Only Río Camuy Cave Park is a developed attraction. The other caves in Puerto Rico on this list have little infrastructure for visitors, so come prepared with everything you’ll need for the day – don’t expect bathrooms, gift shops, or visitors centers. Nearby parking lots are typically privately owned and fees vary from $2 to $10. You likely won’t have much cell service once you get into the jungles and natural parks, so be sure to download your trail map if you’re using an App like AllTrails or Gaia GPS.
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Impressive underground world of the largest cave system Rio Camuy in Puerto Rico
The mysterious cave system of Rio Camuy Caves, located on the territory of The Parque de las Cavernas del Rio Camuy National Park of the central island of Puerto Rico, remains an inimitable masterpiece of nature that has not yet revealed all its secrets to man.
The Rio Kamuy cave chain is currently only 30% explored, but even based on these results, it can be safely called the largest cave system in the entire Western Hemisphere and the third largest cave system on our planet. Bright sunlight occasionally shines through limestone sinkholes, overgrown with dense rainforests, that lead into the caves. In this realm of darkness, a completely different, new world opens up.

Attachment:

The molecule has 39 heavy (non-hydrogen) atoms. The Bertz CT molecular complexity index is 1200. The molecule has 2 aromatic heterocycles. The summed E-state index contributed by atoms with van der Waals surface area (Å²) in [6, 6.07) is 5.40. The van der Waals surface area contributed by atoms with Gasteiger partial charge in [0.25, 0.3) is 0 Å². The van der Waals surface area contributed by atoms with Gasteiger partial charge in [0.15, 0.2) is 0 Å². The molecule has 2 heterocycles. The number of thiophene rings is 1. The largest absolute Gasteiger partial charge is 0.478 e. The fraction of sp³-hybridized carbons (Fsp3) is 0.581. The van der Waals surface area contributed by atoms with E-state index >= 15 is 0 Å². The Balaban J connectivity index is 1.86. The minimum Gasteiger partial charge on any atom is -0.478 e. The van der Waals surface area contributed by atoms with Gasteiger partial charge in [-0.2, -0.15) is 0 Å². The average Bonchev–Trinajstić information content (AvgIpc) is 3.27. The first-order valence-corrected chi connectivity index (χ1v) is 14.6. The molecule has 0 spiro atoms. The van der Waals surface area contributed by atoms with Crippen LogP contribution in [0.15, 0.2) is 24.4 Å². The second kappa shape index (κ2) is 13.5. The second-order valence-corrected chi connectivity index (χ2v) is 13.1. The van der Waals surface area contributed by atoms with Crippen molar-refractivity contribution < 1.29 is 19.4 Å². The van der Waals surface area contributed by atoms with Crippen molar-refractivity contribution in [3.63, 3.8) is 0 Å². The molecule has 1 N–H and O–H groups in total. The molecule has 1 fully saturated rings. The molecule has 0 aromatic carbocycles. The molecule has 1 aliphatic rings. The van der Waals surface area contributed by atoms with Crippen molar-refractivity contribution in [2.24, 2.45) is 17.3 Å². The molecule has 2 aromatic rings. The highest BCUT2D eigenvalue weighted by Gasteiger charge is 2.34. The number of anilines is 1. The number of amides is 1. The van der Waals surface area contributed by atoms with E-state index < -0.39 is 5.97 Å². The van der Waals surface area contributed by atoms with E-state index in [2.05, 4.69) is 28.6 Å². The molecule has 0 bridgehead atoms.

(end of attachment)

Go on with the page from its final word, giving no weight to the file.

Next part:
Huge vaulted halls of karst caves pass one into another, the third largest underground river Kamuy in the world flows here and 13 different species of bats live here. In the underground river and shallow lakes, the rarest types of blind fish were also found, and one turned out to be new and unexplored, it was named after the researchers «alaweckelia gurneei». Karst formations inside caves of the most bizarre forms create the feeling of being in an unearthly space, here, underground, everything seems completely different and does not look like pictures familiar to our eyes.
Formed about 10 million years ago, the caves of Rio Kamuy impress not only with their beauty, but also with their size! The largest cave so far explored is Cueva Clara «Cueva Clara de Empalme», it is 210 meters wide and 61 meters high. Tres Pueblos «Sumidero Tres Pueblos» is recognized as the largest sinkhole, its width is 215 meters and its depth is 130 meters. Magical views will open up to the brave ones who dare to go to the spiral cave or «Cueva y Sumidero de Espiral» along the 205 step path.
The Rio Camuy cave system lies beneath the impenetrable jungles of Puerto Rico, making it difficult to find sinkholes leading to new caves. However, according to preliminary studies, there are still an incredible number of unexplored cavities underground here. Officially, scientists have discovered just over 220 caves, and another 800 remain unexplored!